Sunday, May 8, 2011

Mothers and the Narrative of Our Lives

It's time to get up
It's time to get up
It's time to get up
In the morning!
       (to the tune of Reveille, in a trumpet-like voice)

Up Up Up and At 'em!

When a job you've once begun
Never leave it 'til it's done
Be the labor great or small
Do it well or not at all.

Always put your clothes on with the tag in the back.

Be sure your sin will find you out.

Eat your vegetables.  At least five bites.

When you get married, you should choose someone who is your best friend.  And you shouldn't fight about stupid things like how to squeeze the toothpaste tube.

You should write thank-you notes for the people who gave you presents.

When Duty whispers low, "Thou must!"
The youth replies "I can!"

Did you practice your piano today?

It's very sad that Grandpa died, but we know we will see him again in heaven someday.  It will be like the greatest party in the world, but even better.

It's very sad that Mr. E. died, especially since we don't know if he ever trusted in Jesus to forgive his sins.  Some people put off thinking about it, but you shouldn't.  It's the most important decision in your life.

Early to bed, early to rise
Makes a man healthy, wealthy and wise.

Are you ready to recite your memory verse? 

Never take candy from strangers.  Sometimes bad people put poison or razor blades in it.

Get your chores done early and then you'll have the rest of the day to do the things you like.

Learn to like your chores.

Learn to like broccoli.

You'll have another chance tomorrow.  Go to bed now.

The above are all quotes from my mother, who was herself quoting earlier speakers in some instances.

All of us have an internal narrative -- the inner voice of the mind -- that tells us what to do next, how to do it, and whether we did the last thing wrong.  We all talk to ourselves, constantly.  Those of us who are considered more or less "high-functioning" have learned not to talk aloud most of the time.  But the narration of our lives is shaped in earliest childhood by our mothers.  They do it without them or us being aware of it, with constant repetition, and with varying degrees of patience and success.  I don't know how you could measure this, but I suspect that the Really Important Things that mothers convey to their children are also the Really Simple Things that they say over and over again.  Somewhere along the line, those Really Important Things begin to be said with our own voices.  We may add to them over a lifetime, but at the heart of our inner voice is our mother's voice.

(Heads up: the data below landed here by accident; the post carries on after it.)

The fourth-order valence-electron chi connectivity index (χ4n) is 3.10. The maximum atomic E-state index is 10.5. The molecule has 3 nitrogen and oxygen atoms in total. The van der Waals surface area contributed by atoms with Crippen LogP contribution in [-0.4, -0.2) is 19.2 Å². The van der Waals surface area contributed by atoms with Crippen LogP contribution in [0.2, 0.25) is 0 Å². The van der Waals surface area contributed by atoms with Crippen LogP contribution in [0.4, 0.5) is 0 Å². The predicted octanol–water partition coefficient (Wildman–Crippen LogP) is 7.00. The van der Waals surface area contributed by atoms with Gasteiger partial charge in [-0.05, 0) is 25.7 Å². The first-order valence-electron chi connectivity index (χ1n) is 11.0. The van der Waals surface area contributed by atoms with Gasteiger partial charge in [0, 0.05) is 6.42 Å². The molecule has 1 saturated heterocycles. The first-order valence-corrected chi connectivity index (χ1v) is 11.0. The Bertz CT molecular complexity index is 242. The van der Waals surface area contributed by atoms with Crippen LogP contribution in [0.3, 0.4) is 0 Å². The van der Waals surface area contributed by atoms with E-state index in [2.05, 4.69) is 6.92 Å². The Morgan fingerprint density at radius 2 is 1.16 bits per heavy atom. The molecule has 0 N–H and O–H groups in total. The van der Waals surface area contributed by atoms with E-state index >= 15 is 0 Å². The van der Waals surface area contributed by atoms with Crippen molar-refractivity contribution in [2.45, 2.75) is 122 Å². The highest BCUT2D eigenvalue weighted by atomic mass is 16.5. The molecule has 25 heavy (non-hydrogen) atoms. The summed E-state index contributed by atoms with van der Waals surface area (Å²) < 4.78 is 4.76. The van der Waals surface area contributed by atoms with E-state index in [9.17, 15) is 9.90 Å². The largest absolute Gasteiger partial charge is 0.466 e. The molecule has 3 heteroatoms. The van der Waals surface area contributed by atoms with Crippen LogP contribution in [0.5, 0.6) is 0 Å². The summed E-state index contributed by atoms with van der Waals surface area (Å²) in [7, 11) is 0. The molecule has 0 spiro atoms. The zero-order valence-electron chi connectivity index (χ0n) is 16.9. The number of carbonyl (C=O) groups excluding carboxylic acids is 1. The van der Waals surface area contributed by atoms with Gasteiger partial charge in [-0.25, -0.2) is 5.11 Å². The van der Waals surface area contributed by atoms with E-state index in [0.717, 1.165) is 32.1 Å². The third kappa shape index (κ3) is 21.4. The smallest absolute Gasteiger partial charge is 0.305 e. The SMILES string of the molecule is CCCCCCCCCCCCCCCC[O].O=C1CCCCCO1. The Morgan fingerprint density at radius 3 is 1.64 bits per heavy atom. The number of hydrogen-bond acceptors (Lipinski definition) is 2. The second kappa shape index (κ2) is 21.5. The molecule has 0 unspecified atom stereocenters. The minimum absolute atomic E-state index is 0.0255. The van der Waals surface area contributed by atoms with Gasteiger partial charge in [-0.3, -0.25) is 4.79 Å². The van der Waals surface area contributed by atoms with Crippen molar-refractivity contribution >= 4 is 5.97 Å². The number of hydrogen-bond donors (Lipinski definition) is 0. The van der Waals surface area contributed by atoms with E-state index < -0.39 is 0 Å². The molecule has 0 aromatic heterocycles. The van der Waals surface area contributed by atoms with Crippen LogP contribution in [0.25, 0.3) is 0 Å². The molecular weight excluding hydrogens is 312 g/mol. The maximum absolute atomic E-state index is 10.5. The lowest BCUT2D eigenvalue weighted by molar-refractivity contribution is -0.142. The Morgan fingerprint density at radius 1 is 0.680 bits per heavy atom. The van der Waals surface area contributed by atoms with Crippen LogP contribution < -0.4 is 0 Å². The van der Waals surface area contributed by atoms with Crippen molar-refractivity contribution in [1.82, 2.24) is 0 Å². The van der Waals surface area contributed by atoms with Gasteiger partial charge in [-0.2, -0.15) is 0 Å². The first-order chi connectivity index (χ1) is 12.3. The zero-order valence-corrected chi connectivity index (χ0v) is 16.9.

The gap between civilization and barbarism, between piety and paganism, between order and chaos, is just one generation wide, and getting smaller along with our attention spans.  Mothers stand in that gap.  They tell us how things are and how things ought to be.  It's the hardest work in the world, and the most important.

For those of us who are trying to raise the next generation but who have lost our own mothers, it's a comfort to know that we keep their voices always in our minds.

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